These seeds come in both a black and a white variety (with similar nutritional benefits) and contain all nine essential amino acids, which are converted into protein and can only be sourced through food. Chia is the highest plant-based source of dietary fiber, protein, antioxidants and omega-3 essential oils, which promote plump, firm skin.

Yield: 1 dozen oysters

For mignonette:

¼ cup mango, finely diced

¼ cup papaya, finely diced

1 small shallot, finely diced

¼ cup sherry vinegar

½ teaspoon ground black pepper

For caviar:

½ cup kale juice (from ¼ pound kale)

2 tablespoons chia seeds

1 dozen shucked local oysters

To make mignonette:

Combine all ingredients in a small bowl and let stand for 10 minutes.

To make caviar + ASSEMBLY:

1. Combine kale juice and chia seeds in a small bowl. Let stand to allow chia seeds to bloom for 10 minutes, stirring as needed.

2. Arrange oysters on a platter over ice. Serve with sauces.

eat-yourself-beautiful-basilCoconut Oil Poached Salmon with Kale-Almond Pesto

Star Ingredient: Basil

Basil is packed with iron and magnesium, which help improve blood circulation. Its essential oil, eugenol, provides anti-inflammatory effects similar to that of aspirin or ibuprofen. Basil also contains vitamin A, which is essential for vision and helps maintain healthy skin.

Yield: 4 servings

For pasta:

2 tablespoons Eden sea salt

1 box Eden Kamut & Quinoa Spirals

1 tablespoon Eden sesame oil

For salmon:

2 cups coconut oil

1 pound wild salmon fillets, cut into 4 pieces

For pesto:

¼ cup blanched almonds, soaked

½ pound kale, stemmed

½ cup basil leaves

1 clove garlic

2 tablespoons miso

1 lemon, juiced (about 2 tablespoons)

½ cup melted coconut oil

To make pasta:

Bring a medium pot of water with salt to a boil. Cook until al dente, 10–12 minutes. Drain and drizzle with sesame oil.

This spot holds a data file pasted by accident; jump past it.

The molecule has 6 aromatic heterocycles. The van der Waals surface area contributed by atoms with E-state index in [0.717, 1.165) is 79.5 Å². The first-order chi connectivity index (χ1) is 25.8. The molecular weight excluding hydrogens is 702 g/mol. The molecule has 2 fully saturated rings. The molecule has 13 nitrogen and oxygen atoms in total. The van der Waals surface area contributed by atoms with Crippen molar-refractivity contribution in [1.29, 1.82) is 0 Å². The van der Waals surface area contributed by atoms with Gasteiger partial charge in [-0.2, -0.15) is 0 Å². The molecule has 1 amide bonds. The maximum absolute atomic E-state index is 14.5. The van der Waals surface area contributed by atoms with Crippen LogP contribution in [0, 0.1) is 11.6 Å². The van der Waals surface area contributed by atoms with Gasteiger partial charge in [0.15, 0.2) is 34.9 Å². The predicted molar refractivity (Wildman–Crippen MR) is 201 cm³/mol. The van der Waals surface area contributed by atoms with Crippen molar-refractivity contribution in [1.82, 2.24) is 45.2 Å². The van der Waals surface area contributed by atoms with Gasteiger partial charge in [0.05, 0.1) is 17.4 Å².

To make salmon:

In a small saucepan, heat coconut oil up to 225°F.
(Note: Oil should not come more than halfway up the sides.) Add salmon and poach until it is pale pink in the center,
6–8 minutes.

To make pesto + assembly:

1. In a food processor, pulse almonds for 30 seconds. Add kale, basil, garlic, miso and lemon juice, and purée until smooth. While motor is running, stream in coconut oil.

2. Toss cooked pasta with kale pesto. Serve with a piece of poached salmon.


Winter Scalloped Sweet Potato & Kale Gratin with Almond “Parmesan”

Star Ingredient: Sweet potatoes

This is a superstar recipe for the hair and skin. Your body converts the beta carotene in sweet potatoes to vitamin A, which is necessary for cell growth and renewal and can keep your hair strong and shiny. 

Yield: 1 8-inch gratin

For almond “béchamel”:

½ cup blanched almonds, soaked

3 cups filtered water

¼ teaspoon nutmeg

2 tablespoons arrowroot starch

1 teaspoon garlic powder

½ teaspoon sea salt

Juice of 1 lemon (about 2 tablespoons)

For almond parmesan:

½ cup almond flour

½ teaspoon Eden sea salt

1 tablespoon miso

2 tablespoons coconut oil

For gratin:

3 medium sweet potatoes (about 2 pounds), peeled, thinly sliced

1 bunch curly kale, stemmed, cut into thin ribbons

½ teaspoon Eden sea salt

2 tablespoons coconut oil

To make béchamel:

Blend soaked almonds and water in a high-speed blender. Strain through a fine-mesh sieve or cheesecloth. Transfer liquid to medium saucepan along with nutmeg,
arrowroot, garlic powder, sea salt and lemon juice. Bring to a boil and turn heat off. Mixture should be thick.

To make parmesan: Combine all ingredients in a bowl and rub together with your fingers until it is the texture of a coarse meal.

To make gratin: Preheat oven to 350°F. In a bowl, massage kale with salt until tender. Coat a gratin dish with coconut oil. Create gratin layers by alternating sweet potatoes, kale and a ladleful of béchamel. Sprinkle with parmesan. Bake for 45 minutes, or until potatoes are tender and top is golden.